Emergency Contraception (EC)

HealthLinkBC File Number: 
Last Updated: 
November 2014

What is emergency contraception (EC)?

Emergency contraception (EC) helps to prevent pregnancy after unprotected sex or failed birth control. EC does not protect against sexually transmitted infections (STIs). EC does not cause an abortion or miscarriage if you are already pregnant. It only prevents a pregnancy from happening in the first place.

Emergency contraception should not be used as your regular birth control method, as it is less effective than regular contraceptive methods.

What types of emergency contraception are available?

There are 2 types of emergency contraception:

  1. Emergency contraceptive pills (ECPs)
  2. Copper IUD (intrauterine device)

Emergency contraceptive pills

Emergency contraceptive pills (ECPs), also known as the "morning after pill,” or Plan B are most effective when taken within 72 hours (3 days) after having sex. ECPs can be used up to 5 days after having sex and not just the next morning.

ECPs contain hormones to prevent pregnancy after unprotected sex or failed birth control.In Canada, ECPs contain a hormone called progestin.

Progestin only (Levonorgestrel) emergency contraceptive pills prevent pregnancy by stopping or delaying ovulation. They may also work to prevent fertilization of an egg by affecting the cervical mucus or the ability of sperm to bind to the egg. However, like any birth control method, these pills are not 100 per cent effective.

In B.C., ECPs are available from your pharmacist without a prescription. It is very important to take emergency contraceptive pills exactly as recommended.

Copper IUD

A copper IUD is a small, T-shaped plastic device wrapped in copper. It is inserted into your uterus by your healthcare provider. When inserted within 5 days of unprotected sex, a copper-bearing IUD is the most effective form of emergency contraception available.

As emergency contraception, the copper-bearing IUD stops fertilization by causing a chemical change that damages sperm and egg before they can meet. Like any birth control method, the IUD is not 100 per cent effective.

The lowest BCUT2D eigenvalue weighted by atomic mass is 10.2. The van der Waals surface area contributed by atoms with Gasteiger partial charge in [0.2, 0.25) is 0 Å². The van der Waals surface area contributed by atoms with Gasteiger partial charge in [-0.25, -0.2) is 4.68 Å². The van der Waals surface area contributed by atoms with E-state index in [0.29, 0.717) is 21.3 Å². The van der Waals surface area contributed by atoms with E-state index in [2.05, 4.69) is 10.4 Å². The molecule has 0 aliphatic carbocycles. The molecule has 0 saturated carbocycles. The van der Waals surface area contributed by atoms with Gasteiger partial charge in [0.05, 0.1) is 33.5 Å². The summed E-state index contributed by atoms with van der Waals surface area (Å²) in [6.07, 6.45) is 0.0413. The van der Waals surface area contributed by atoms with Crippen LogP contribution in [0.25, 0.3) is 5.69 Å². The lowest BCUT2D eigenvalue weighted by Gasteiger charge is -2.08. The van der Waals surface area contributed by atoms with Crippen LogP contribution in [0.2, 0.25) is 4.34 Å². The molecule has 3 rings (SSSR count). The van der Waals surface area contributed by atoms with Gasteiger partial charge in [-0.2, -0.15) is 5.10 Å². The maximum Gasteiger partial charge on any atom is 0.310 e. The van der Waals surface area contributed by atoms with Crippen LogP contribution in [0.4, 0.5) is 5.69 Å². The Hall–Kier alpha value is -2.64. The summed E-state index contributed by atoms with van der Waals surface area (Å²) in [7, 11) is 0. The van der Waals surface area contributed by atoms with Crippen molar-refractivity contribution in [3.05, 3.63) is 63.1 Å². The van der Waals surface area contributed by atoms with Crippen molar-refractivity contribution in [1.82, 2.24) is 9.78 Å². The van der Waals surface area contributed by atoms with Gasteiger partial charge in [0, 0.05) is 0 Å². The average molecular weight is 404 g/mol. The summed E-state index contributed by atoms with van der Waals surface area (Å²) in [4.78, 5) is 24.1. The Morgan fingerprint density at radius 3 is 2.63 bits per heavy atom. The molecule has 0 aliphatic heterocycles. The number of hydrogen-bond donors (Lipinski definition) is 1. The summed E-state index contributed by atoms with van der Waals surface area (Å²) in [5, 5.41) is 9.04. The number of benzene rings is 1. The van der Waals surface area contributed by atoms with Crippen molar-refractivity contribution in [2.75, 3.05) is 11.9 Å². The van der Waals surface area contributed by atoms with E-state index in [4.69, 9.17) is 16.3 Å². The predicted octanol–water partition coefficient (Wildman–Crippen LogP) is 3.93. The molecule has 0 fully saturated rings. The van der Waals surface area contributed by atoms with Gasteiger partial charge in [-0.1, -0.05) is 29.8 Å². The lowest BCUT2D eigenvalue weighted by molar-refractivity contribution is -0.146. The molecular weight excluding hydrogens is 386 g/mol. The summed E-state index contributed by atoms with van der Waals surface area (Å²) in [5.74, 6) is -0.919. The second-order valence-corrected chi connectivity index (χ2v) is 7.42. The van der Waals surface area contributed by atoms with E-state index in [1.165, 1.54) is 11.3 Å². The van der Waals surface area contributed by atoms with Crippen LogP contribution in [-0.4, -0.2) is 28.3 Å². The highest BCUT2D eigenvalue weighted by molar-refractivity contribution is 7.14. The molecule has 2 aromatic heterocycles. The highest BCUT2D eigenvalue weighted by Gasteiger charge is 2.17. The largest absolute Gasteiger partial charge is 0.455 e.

A benefit of the copper IUD is that it can remain in your uterus for up to 5 years as an effective form of birth control if you wish.

When can I use emergency contraception (EC)?

All forms of EC should be used as soon as possible after unprotected sex or failed birth control. EC is more effective the sooner it is used.

You may wish to use EC in the following situations:

  • You had unprotected sex, or your partner ejaculated on your genitals (withdrawal method).
  • The condom broke, slipped off, or leaked.
  • Your diaphragm or cervical cap slipped, tore, or came out less than 6 hours after intercourse.
  • You missed taking your birth control pills more than 2 days in a row, or you took your progesterone-only pill 3 or more hours late.
  • You missed taking 1 pill in the first week.
  • It has been more than 13 weeks since your last Depo-Provera® injection.
  • Your NuvaRing® has been out of your vagina for more than 3 hours and you had intercourse without a back-up method of birth control.
  • Your contraceptive patch fell off, or you forgot to change the patch for more than 48 hours and no back-up birth control was used.
  • You had nonconsensual sex (sexual assault).

Are there any side effects?

Emergency contraceptive pills

For ECPs, nausea and vomiting may occur and your period may not occur when you expect it. Taking a medication like Gravol® at least 30 minutes before you take the ECP may help to prevent stomach upset. If you vomit within 1 hour of taking the ECP, you need to take another dose. Less common side effects of ECPs may include abdominal pain or cramps, headache, dizziness, fatigue, breast tenderness and spotting or bleeding in the week or month after treatment.